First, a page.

An innovative project to help young indigenous Australian people develop careers in motorsport has been launched in Queensland with the backing of leading racing identities and Logan-based Aboriginal and Torres Strait Islander organisation Gunya Meta.
Racing Together will start in Queensland this October with a pilot program for Aboriginal and Torres Strait Islander girls and boys aged between 12 and 16, but organisers hope it eventually will become a national program offering a place in the prestigious Ferrari Academy.
The project has been conceived and underwritten by Brisbane couple Garry and Monique Connelly, who have extensive motorsport competition and administrative experience at international level. Mr Connelly AM is Australia’s delegate to the world motorsport organising body, the FIA, and holds a number of senior positions there, including as a Permanent Chair of the Formula 1 Stewards.
“Australian motorsport has not had any noticeable participation by our Aboriginal and Torres Strait Islander people,” Connelly said.
“Motorsport, like any sport, has enormous potential to provide a source of enjoyment, motivation, pride and employment to those who participate, be it as a driver, mechanic, race engineer or event official.
“The Racing Together project is designed to identify and then assist suitable candidates from a cohort of indigenous young people of both genders, in the 12 to 16 years age group, and provide them with an opportunity to pursue a career in our sport, as either a driver or a member of a race team.”
The pilot project will recruit participants from Logan City, on Brisbane’s southern outskirts, and take them on a two-day intensive training, education and selection programme at the Norwell Motorplex, which is operated by team owner and Bathurst 1000 winner Paul Morris. The Norwell Motorplex and Paul Morris have offered significant assistance and support for the project.
Other leading racing identities have also agreed to present sessions and assist with the programme.
At the end of the weekend programme, the selectors will award one participant a scholarship to compete in an appropriate racing series or championship in 2021 with a competitive car, team facilities, tuition, equipment and travel costs.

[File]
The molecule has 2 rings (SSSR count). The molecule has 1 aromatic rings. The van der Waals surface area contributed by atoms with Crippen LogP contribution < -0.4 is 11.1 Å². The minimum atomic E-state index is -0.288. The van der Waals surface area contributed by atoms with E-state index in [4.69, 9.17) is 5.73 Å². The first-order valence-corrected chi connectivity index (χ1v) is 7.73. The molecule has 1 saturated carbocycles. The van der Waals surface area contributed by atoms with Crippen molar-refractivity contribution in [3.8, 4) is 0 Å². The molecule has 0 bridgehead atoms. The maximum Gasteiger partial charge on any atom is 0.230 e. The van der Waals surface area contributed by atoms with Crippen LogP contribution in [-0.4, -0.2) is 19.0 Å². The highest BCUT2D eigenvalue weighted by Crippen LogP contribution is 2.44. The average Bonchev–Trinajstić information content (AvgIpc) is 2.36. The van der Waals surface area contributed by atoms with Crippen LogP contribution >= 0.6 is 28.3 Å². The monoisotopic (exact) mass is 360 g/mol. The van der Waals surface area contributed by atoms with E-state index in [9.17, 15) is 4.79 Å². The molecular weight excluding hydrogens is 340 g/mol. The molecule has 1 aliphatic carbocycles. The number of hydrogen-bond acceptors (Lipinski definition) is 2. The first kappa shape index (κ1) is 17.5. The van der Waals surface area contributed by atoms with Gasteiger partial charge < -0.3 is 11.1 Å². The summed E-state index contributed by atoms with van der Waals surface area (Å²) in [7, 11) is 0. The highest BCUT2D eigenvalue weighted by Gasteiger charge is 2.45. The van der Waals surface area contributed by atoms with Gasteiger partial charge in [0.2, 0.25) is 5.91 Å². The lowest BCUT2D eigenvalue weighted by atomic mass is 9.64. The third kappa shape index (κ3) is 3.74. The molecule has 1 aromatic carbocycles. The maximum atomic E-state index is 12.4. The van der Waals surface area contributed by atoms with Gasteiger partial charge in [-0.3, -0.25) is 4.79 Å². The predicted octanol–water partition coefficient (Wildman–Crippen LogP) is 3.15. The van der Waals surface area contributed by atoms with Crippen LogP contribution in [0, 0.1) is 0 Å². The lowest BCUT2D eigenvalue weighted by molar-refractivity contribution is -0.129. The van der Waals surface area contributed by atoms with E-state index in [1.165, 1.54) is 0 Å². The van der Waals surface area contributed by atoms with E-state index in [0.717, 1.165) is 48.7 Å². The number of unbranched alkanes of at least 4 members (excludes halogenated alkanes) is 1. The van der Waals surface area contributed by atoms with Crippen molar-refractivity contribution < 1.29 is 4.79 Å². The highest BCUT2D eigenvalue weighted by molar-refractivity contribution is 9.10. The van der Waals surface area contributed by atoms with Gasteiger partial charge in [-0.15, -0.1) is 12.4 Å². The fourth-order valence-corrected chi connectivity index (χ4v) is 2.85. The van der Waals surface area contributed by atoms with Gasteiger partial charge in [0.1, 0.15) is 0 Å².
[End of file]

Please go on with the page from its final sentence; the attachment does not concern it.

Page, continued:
Other promising participants will be involved in the team for 2021, including the possibility of helping to build the race car.
All participants will be required to commit to remaining fully engaged with their schooling requirements.
“Gunya Meta is proud to work with Garry and Monique Connelly to deliver Racing Together, particularly because of how passionate the Aboriginal and Torres Strait Islander community is for motorsport," Gunya Meta indigenous mentor Michael Orcher added.
“The love of cars and racing have been a part of our culture for a long time and is often shared in our families gathering to watch races or even working together to make or fix cars. Often our Mob’s homes will have an Aboriginal or Torres Strait Islander flag right next to a motorsport flag.
“With this amazing program we can finally connect our interest with the opportunity to get a foot in the door of this international industry. Racing Together will create a path for indigenous young people to gain experience and skills that might help make representation of our Aboriginal and Torres Strait Islander community on the global motorsport stage a reality, something that has not been done before.”
Mr Connelly said if the pilot programme was successful it would be extended to other regions of Australia, in consultation with indigenous community leaders.
Should a suitable driver candidate be identified after at least one year of competition, funding would be provided for participation in the Ferrari Academy (Asia Pacific), including circuit racing in Sydney in an FIA Formula 4 single-seat race car.
The project is supported by Motorsport Australia, which will provide permits and associated insurances.
Information about joining the program will be announced soon, but meanwhile enquiries can be made at, [email protected]